The Independent Critic offers movie reviews, interviews, and festival coverage from award-winning writer and film journalist Richard Propes.

Seed 2 (2014)

Coming back from her bachelor party in Las Vegas, Christine and her friends are driving through the hot desert of Nevada. But they are not alone – serial killer Max Seed is back and he brought the whole family.


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Seed returns in “Blood Valley: Seed’s Revenge”, this time with new story and direction provided by Marcel Walz. Uwe Boll hangs back as producer on this sequel to the 2007 slasher horror. “Seed’s Revenge” moves the nightmare into the desert of the southwest, not far from Las Vegas, where some girlfriends find themselves battling for survival against Max Seed’s brutality.

“Seed’s Revenge” takes on a whole different look and feel than the original film directed by Uwe Boll. This one has a modern grindhouse/torture porn thing happening that comes of more like Suicide Girls take on the Hills That Have Eyes. It just really doesn’t fit the bases of what Boll created with the character and his mythos-what little there was of one. Max Seed still is just as menacing and brutal as ever, only in “Seed’s Revenge” there seems to be less of a plot than in the original one.

The cast do decent enough jobs at being lambs for the slaughter, but there isn’t a strong continuity in the style that Walz chose for the full story arc to make an appearance here. Choppy scenes fragmented between the present and past events are more cumbersome than dramatic and emotional. I understood the intend of showing the powerful and gritty fate of the characters, then pull us into the more human, and compassionate side, but so often, and suddenly makes it almost unnecessarily broken-the story that is. It also confuses the intended effect.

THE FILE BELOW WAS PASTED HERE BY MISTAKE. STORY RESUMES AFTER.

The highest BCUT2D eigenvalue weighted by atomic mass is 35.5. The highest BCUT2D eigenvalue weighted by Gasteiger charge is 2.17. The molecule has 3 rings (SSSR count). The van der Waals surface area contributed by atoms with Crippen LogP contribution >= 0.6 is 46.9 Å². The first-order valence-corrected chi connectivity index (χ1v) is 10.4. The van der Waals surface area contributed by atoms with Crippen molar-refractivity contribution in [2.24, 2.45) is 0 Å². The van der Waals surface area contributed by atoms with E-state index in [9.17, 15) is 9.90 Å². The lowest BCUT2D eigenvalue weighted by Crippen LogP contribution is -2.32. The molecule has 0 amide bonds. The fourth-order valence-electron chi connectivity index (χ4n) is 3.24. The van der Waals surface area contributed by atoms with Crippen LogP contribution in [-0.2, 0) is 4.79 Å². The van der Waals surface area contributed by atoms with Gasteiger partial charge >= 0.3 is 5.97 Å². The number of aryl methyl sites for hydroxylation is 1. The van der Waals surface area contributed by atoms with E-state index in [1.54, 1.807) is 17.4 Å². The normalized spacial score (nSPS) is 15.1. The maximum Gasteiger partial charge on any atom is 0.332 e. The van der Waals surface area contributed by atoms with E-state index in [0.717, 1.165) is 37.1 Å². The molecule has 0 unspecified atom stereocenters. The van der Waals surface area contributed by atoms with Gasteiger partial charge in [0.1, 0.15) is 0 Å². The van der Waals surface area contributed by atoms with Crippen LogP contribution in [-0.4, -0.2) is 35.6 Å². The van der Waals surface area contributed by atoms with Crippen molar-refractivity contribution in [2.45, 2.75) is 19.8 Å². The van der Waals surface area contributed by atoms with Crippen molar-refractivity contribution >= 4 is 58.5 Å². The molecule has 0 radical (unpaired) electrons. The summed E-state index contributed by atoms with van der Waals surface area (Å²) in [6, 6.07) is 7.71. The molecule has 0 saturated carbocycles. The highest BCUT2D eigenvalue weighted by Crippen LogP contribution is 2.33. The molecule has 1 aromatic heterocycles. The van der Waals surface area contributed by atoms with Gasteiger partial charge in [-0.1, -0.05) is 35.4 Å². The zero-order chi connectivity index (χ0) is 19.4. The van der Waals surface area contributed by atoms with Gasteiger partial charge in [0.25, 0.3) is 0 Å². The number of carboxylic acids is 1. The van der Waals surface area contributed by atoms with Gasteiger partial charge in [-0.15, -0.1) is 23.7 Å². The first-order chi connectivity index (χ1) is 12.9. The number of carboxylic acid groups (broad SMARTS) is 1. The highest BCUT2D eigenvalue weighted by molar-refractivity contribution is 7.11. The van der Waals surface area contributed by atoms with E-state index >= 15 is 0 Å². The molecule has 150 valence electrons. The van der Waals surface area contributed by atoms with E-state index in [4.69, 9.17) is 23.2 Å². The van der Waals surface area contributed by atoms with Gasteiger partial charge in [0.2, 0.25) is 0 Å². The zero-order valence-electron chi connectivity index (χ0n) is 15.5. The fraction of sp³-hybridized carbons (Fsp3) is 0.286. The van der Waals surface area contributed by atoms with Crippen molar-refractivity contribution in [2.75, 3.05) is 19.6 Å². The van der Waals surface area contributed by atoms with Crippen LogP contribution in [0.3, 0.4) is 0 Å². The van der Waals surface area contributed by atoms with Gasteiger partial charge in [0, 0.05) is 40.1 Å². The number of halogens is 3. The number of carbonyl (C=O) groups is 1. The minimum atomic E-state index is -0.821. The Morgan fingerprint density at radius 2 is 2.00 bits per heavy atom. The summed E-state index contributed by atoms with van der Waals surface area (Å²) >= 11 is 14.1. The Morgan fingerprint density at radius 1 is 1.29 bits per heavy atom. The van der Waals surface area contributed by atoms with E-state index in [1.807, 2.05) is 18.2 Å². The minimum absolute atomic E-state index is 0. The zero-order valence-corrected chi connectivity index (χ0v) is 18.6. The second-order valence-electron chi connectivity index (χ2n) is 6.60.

The special effects are half and half. The practical, bloody, full on graphic violence is still present in “Blood Valley: Seed’s Revenge” , but the theatrical nature and religious overture of the sequences felt more ridiculous than artistic. Then there is that pesky CGI stuff that kills moments. Plus the moments that CGI was used in this film could have been done just as effectively through practical application. The soundtrack and atmosphere is acceptable, however it is over used a lot. Some scenes the music just bursts into the scene for no real reason- especially when the result is so underwhelming.

Overall “Blood Valley: Seed’s Revenge” is a let down. The story is a thin, fragile spectre of the Max Seed mythos, with more torture porn attention paid than actual, purposeful story. Plus the setting and deeper development of Max Seed’s character, and a few others introduced, just seems convoluted. On a positive note, the kills are gruesome, bloody and brutal. There is no remorse or concern for audience tolerance. The ending that ties into the first film is a really cool moment in the film but not enough to save this sequel. If you set out to see the film just be warned that it is less impressive than the first film-by Uwe Boll-that that as you will.

Directed by Kim Blanc, Marcel Walz. With Natalie Scheetz, Christa Campbell, Caroline Williams, Nick Principe. Coming back from her bachelor party in Las Vegas, Christine and her friends are driving through the hot desert of Nevada. But they are not alone – serial killer Max Seed is back and he brought the whole family.